We found similar findings regarding the delay in providing iron-rich foods in the study by Morison et al.,21 in which parents who adopted the BLW method offered these foods to their children only five weeks after the traditional group. These authors also assessed energy intake and found that both groups (BLW and traditional feeding) presented similar values but from different sources, underlining a greater energy intake from total and saturated fat in the BLW group.

The intake of zinc, iron, vitamin B12, vitamin C, fiber, and calcium was also lower in this group, although the differences were not significant. According to the authors, the iron intake could be compromised by the emphasis on breastfeeding, as the iron composition in breast milk decreases after the sixth month when compared to fortified formulas. The consumption of vitamin C and calcium was lower than that observed in the traditional group, but above the recommended. As to fiber, there are no recommendations for infants. Morison et al.21 also emphasize the high fat intake that results from eating together, risking the consumption of foods not nutritionally appropriate for the age group. Nonetheless, these authors reinforce the benefits of sharing family meals when the foods are adequate in terms of nutrient quality.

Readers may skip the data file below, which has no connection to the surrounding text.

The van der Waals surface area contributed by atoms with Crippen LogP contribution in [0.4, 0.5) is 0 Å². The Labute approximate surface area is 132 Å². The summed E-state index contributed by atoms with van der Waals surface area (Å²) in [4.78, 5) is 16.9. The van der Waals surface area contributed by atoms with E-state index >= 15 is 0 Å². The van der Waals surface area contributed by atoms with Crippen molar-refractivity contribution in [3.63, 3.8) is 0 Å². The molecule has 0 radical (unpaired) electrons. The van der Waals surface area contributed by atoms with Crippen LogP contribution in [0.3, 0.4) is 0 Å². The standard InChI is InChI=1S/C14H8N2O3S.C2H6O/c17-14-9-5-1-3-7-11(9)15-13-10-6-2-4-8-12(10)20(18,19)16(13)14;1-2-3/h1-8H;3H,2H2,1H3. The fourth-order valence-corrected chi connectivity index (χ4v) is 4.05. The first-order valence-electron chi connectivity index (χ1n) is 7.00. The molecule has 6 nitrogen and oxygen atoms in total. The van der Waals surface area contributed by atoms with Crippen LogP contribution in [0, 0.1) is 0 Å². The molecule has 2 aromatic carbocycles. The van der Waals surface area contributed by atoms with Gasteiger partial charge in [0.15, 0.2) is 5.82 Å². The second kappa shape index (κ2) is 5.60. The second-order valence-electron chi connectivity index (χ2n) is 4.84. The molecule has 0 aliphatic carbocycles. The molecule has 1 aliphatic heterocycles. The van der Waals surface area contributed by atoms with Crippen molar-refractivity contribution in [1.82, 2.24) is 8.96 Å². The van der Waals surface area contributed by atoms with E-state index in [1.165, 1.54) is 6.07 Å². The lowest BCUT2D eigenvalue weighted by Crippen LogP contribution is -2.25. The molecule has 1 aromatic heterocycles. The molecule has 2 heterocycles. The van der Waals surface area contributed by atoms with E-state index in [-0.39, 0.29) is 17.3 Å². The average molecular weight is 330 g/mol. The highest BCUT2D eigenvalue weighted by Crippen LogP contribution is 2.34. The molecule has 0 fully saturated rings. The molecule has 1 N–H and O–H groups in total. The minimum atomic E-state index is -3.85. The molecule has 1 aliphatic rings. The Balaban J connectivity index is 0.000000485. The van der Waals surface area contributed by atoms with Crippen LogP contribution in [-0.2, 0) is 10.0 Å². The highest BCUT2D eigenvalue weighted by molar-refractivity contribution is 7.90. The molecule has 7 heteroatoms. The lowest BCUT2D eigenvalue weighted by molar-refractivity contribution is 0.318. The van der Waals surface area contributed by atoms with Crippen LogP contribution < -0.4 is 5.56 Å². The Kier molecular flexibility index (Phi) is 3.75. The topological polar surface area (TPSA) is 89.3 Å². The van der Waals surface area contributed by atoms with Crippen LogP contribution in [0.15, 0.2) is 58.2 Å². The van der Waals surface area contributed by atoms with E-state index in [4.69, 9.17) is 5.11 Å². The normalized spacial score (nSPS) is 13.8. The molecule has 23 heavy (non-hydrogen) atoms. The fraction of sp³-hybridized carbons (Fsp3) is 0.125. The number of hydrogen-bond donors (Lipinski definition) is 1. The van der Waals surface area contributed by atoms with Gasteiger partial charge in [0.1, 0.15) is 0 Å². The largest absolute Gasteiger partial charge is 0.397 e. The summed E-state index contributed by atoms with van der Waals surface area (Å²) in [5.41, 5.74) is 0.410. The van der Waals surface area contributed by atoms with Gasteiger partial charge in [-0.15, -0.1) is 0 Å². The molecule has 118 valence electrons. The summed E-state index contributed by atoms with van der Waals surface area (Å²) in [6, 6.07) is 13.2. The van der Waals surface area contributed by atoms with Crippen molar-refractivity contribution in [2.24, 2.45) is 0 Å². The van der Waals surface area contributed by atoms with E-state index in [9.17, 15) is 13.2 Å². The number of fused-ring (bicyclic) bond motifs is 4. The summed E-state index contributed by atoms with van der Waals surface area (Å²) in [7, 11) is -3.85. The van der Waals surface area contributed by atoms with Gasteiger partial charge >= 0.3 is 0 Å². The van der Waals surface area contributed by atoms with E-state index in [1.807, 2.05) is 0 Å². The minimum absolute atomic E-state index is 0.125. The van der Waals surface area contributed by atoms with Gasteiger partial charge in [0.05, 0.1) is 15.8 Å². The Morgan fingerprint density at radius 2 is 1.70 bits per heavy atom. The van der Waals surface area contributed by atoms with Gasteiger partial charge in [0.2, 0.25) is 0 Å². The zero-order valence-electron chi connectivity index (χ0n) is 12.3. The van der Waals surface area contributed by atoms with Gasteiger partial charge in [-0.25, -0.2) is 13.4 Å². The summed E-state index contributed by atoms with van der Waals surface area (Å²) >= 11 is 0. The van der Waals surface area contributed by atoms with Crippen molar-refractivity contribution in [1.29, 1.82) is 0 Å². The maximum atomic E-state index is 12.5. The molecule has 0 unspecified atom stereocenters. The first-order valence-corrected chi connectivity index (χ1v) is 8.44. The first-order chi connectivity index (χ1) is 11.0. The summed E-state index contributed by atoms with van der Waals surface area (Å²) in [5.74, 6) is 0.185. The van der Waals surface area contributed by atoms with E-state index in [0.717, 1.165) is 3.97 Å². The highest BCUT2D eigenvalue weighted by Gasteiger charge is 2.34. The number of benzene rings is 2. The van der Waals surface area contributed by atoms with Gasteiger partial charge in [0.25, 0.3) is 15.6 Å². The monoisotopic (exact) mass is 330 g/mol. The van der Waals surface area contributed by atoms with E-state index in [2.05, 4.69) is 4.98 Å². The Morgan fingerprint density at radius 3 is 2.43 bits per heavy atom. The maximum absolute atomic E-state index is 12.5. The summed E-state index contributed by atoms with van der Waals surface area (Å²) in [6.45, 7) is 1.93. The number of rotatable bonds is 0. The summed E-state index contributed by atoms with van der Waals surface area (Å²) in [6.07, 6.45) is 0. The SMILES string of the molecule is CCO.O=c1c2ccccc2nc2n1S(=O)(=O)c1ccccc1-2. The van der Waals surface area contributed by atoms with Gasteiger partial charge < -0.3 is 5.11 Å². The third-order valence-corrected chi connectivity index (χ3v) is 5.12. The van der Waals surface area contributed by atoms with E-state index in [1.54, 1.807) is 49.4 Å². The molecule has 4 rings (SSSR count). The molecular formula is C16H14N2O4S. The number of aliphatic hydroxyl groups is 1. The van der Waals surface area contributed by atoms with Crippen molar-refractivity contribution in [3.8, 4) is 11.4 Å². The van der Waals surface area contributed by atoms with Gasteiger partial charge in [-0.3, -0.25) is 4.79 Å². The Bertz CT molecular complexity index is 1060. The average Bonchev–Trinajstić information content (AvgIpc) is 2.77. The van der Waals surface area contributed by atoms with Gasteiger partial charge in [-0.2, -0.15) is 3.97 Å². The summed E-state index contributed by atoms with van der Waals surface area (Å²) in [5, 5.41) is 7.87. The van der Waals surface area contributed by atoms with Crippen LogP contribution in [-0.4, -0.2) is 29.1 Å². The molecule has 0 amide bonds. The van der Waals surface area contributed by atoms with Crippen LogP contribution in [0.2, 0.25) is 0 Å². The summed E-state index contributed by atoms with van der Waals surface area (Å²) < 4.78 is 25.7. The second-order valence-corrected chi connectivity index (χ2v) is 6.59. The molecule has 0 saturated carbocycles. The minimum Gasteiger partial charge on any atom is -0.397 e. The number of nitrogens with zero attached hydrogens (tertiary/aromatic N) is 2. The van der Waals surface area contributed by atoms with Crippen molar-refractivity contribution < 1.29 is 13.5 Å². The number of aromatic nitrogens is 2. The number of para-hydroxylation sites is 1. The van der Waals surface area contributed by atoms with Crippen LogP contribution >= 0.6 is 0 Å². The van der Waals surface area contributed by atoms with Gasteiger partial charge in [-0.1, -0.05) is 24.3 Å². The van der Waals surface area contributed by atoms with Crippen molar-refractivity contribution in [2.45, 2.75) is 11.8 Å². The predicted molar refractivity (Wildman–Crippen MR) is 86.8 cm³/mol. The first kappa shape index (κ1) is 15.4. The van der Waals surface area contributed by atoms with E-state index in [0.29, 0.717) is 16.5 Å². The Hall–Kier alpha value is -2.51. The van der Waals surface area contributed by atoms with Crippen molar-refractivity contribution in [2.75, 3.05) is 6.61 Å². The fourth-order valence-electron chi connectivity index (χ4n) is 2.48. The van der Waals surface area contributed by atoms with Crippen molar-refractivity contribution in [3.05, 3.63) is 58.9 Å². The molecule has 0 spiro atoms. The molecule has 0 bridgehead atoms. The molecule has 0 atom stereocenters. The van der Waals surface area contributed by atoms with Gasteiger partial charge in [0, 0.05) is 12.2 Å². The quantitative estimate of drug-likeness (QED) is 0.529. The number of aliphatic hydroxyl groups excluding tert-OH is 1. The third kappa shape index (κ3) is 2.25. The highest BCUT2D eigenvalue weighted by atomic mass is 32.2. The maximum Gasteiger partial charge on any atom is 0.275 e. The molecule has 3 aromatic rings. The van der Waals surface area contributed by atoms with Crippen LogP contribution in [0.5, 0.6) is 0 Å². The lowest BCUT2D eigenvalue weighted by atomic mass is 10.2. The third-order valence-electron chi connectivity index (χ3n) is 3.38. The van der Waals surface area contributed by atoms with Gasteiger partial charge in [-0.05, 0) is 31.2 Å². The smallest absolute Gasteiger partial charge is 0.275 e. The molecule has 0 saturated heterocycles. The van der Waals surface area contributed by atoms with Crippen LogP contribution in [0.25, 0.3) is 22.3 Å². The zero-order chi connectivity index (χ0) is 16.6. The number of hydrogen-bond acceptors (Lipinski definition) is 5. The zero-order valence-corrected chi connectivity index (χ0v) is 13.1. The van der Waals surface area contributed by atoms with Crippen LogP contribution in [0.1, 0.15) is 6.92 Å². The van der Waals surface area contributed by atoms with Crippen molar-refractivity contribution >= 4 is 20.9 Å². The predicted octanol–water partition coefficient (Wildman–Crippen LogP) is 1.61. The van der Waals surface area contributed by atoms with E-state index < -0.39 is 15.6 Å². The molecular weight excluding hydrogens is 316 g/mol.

Townsend and Pitchford24 identified a significant increase in carbohydrate intake among BLW infants when compared to the spoon-fed group. Babies following this approach had a higher preference for cereals from the bottom of the food pyramid, probably because they were easier to chew. In contrast, the traditional group showed a preference for sweets, suggesting that the BLW method promotes healthy eating.

Wright et al.25 noted that BLW children only sought foods to self-feed at eight months of age, which creates a nutritional concern, suggesting a less rigid approach in the first few weeks.

Start of complementary feeding